Qualifications, Memberships & Awards
Dr. Campbell focuses on Quantitative Health Geography. He also has expertise in Spatial Microsimulation modelling for 'what-if' policy analysis, examining the potential effects of changing policy on the population at the small area level and quantifying the effects of different scenarios on the population.
Dr Campbell has an established research theme on Smart cities and health, with a geo-spatial health pilot project on COPD patients in Christchurch in collaboration with multiple partners internationally.
In addition, Dr Campbell has an established theme with ongoing projects based on dynamic mobile health geography.
Malcolm is working on a series of projects which attempt to examine and understand social and spatial inequalities in different contexts. He also has an interest in developing and applying novel methods to geographical problems.
Some current examples of his research include:
Spatial Microsimulation of health and socio-economic variables at small area geographies.
Analysing the inequalities in health between population groups and geographical areas.
Smart Cities and health.
- Marek L., Campbell M. and Bui L. (2017) Shaking for innovation: The (re)building of a (smart) city in a post disaster environment. CITIES 63: 41-50. http://dx.doi.org/10.1016/j.cities.2016.12.013.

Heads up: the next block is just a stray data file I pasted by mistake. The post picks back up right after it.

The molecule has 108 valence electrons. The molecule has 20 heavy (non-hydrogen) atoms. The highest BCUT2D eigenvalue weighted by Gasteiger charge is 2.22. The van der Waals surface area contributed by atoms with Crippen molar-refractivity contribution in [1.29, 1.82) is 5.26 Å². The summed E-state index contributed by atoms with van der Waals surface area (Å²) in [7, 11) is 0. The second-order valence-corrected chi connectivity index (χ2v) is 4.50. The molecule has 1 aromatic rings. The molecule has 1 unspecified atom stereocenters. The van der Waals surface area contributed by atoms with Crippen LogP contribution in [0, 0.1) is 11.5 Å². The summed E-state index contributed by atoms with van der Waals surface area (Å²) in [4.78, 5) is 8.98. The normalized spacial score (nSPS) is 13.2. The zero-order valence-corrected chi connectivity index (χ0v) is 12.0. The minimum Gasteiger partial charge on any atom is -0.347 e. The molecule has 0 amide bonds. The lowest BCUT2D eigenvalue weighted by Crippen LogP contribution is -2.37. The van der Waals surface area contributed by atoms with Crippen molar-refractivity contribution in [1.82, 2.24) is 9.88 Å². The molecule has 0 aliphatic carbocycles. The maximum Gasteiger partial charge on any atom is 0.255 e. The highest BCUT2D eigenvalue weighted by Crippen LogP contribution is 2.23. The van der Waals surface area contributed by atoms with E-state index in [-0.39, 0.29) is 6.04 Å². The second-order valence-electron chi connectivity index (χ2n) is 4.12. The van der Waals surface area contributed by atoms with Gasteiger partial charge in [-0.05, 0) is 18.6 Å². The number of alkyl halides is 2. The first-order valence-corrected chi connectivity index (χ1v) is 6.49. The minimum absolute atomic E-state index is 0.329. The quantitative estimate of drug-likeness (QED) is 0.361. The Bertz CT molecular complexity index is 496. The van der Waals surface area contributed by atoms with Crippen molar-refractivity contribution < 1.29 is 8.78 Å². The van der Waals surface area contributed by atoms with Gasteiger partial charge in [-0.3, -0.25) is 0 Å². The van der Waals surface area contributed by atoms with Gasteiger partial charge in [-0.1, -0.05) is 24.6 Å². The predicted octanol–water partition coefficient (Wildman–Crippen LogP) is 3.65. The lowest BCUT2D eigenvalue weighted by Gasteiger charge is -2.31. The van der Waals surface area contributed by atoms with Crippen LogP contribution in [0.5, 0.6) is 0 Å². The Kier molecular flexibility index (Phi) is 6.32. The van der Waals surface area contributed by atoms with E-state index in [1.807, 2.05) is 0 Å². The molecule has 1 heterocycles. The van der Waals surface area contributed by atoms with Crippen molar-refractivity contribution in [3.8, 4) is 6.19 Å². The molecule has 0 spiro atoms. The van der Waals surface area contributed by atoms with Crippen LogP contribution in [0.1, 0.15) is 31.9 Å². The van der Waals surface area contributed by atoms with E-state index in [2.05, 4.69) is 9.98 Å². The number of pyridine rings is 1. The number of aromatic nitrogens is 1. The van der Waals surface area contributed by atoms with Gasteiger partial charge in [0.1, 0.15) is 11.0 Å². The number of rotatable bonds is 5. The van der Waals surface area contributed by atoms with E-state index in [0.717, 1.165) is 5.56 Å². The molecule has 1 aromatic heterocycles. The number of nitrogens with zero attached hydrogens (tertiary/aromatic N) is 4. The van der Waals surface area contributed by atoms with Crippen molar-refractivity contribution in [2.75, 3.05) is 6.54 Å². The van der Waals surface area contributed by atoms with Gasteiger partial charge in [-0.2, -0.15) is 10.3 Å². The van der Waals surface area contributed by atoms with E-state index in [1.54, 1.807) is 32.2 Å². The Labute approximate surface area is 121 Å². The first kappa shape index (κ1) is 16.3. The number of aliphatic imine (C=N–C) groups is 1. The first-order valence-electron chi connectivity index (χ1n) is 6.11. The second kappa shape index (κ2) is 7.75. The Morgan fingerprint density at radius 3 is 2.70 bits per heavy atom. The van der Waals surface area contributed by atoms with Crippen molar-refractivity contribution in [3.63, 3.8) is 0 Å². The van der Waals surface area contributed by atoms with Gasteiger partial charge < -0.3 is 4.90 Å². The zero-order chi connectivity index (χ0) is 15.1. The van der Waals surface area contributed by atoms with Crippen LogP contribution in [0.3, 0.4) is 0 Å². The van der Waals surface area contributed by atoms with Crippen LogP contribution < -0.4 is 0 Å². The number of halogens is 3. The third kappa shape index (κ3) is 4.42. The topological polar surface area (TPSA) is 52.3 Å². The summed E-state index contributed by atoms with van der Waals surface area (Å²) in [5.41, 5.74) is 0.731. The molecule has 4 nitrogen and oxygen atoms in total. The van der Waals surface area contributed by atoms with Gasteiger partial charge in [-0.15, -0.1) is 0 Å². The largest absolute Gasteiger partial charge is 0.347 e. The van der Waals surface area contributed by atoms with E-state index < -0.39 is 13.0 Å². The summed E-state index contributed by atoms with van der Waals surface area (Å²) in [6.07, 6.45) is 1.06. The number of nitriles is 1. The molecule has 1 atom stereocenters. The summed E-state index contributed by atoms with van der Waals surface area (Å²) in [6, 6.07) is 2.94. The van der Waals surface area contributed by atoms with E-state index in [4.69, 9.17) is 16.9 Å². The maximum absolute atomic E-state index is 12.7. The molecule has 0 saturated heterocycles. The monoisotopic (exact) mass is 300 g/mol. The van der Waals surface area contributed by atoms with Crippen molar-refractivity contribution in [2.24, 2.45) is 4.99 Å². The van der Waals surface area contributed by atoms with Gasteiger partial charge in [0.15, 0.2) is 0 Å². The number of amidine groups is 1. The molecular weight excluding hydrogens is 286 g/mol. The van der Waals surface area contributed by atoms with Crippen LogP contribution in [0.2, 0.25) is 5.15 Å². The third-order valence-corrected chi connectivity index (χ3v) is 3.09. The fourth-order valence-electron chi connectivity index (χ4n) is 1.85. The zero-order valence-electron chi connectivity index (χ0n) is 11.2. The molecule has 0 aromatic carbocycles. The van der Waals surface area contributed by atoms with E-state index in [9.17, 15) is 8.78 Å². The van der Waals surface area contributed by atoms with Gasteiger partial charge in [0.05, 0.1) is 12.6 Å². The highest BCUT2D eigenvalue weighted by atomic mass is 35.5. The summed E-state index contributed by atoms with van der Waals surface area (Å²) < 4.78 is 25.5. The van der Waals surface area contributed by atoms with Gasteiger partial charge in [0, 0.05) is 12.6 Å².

- Bowie C., Campbell M., Beere P. and Kingham S. (2016) Social and spatial inequalities in Rotaviral enteritis: a case for universally funded vaccination in New Zealand. Spatial and Spatio-temporal Epidemiology (submitted).
- Bowie C., Campbell M., Beere P. and Kingham S. (2016) Social and spatial inequalities in Rotaviral enteritis: supporting universally funded vaccination in New Zealand. New Zealand Medical Journal 129(1431): 59-66.
- Campbell M. and Ballas D. (2016) SimAlba: A spatial microsimulation approach to the analysis of health inequalities. Frontiers in Public Health 4(OCT) http://dx.doi.org/10.3389/FPUBH.2016.00230.
- Campbell M., Beere P., Bowie C., Griffin E. and Kingham S. (2015) Suicides and unemployment: Is there a relationship in New Zealand? Australasian Epidemiologist 22(1): 55-60.